Hepcidin antimicrobial peptide transgenic mice exhibit features of the anemia of inflammation

Cindy N. Roy, Howard H. Mak, Imo Akpan, Grigoriy Losyev, David Zurakowski, Nancy C. Andrews

Research output: Contribution to journalArticle

Abstract

The anemia of inflammation is an acquired disorder affecting patients with a variety of medical conditions, and it is characterized by changes in iron homeostasis and erythropoiesis. Mounting evidence suggests that hepcidin antimicrobial peptide plays a primary role in the pathogenesis of the anemia of inflammation. To evaluate which features of this anemia can be attributed to hepcidin, we have generated mice carrying a tetracycline-regulated hepcidin transgene. Expression of the hepcidin transgene resulted in down-regulation of endogenous hepcidin mRNA. The transgenic mice developed a mild-to-moderate anemia associated with iron deficiency and ironrestricted erythropoiesis. Similar to the anemia of inflammation, iron accumulated in tissue macrophages, whereas a relative paucity of iron was found in the liver. Circulating erythrocytes in transgenic animals had normal survival rates, but transgenic animals had an impaired response to erythropoietin. Thus, hepcidin transgenic mice recapitulate each of the key features of anemia of inflammation in human patients and serve as a useful model of this prevalent disorder.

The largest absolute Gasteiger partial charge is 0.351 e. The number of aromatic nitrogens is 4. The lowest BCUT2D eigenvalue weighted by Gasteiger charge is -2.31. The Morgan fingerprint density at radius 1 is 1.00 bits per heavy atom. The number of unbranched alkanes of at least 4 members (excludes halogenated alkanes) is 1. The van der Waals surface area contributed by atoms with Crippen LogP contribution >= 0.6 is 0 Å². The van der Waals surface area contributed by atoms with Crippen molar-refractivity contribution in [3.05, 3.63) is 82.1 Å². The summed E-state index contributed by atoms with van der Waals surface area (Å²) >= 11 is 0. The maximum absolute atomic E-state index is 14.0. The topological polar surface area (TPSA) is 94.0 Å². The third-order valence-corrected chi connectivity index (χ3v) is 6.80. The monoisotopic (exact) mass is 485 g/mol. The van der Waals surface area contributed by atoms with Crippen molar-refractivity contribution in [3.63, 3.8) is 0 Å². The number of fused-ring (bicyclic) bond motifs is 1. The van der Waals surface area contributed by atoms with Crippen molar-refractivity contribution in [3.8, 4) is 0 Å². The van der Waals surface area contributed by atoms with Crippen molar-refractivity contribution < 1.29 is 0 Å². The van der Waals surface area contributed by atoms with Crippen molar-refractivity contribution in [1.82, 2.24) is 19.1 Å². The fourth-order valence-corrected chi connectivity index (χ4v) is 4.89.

Original languageEnglish (US)
Pages (from-to)4038-4044
Number of pages7
JournalBlood
Volume109
Issue number9
DOIs
StatePublished - May 1 2007

ASJC Scopus subject areas

  • Biochemistry
  • Immunology
  • Hematology
  • Cell Biology

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    Roy, C. N., Mak, H. H., Akpan, I., Losyev, G., Zurakowski, D., & Andrews, N. C. (2007). Hepcidin antimicrobial peptide transgenic mice exhibit features of the anemia of inflammation. Blood, 109(9), 4038-4044. https://doi.org/10.1182/blood-2006-10-051755